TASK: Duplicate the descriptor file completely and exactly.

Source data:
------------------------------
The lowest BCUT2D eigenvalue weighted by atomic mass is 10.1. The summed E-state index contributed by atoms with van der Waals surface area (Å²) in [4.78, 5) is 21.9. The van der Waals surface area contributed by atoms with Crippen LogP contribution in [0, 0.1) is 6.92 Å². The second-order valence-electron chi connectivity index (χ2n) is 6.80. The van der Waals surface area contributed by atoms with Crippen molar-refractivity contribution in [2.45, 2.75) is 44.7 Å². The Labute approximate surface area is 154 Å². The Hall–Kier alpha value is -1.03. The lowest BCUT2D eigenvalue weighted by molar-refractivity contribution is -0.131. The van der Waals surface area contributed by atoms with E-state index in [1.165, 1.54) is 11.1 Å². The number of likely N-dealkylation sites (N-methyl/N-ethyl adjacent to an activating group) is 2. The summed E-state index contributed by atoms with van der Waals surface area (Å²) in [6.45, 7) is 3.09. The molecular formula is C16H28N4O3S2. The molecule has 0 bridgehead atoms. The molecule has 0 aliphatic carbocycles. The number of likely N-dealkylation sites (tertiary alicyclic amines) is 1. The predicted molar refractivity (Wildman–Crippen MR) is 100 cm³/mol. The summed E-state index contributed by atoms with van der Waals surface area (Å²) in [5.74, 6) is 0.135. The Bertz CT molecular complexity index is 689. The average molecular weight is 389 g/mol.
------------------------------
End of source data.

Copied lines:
The lowest BCUT2D eigenvalue weighted by atomic mass is 10.1. The summed E-state index contributed by atoms with van der Waals surface area (Å²) in [4.78, 5) is 21.9. The van der Waals surface area contributed by atoms with Crippen LogP contribution in [0, 0.1) is 6.92 Å². The second-order valence-electron chi connectivity index (χ2n) is 6.80. The van der Waals surface area contributed by atoms with Crippen molar-refractivity contribution in [2.45, 2.75) is 44.7 Å². The Labute approximate surface area is 154 Å². The Hall–Kier alpha value is -1.03. The lowest BCUT2D eigenvalue weighted by molar-refractivity contribution is -0.131. The van der Waals surface area contributed by atoms with E-state index in [1.165, 1.54) is 11.1 Å². The number of likely N-dealkylation sites (N-methyl/N-ethyl adjacent to an activating group) is 2. The summed E-state index contributed by atoms with van der Waals surface area (Å²) in [6.45, 7) is 3.09. The molecular formula is C16H28N4O3S2. The molecule has 0 bridgehead atoms. The molecule has 0 aliphatic carbocycles. The number of likely N-dealkylation sites (tertiary alicyclic amines) is 1. The predicted molar refractivity (Wildman–Crippen MR) is 100 cm³/mol. The summed E-state index contributed by atoms with van der Waals surface area (Å²) in [5.74, 6) is 0.135. The Bertz CT molecular complexity index is 689. The average molecular weight is 389 g/mol.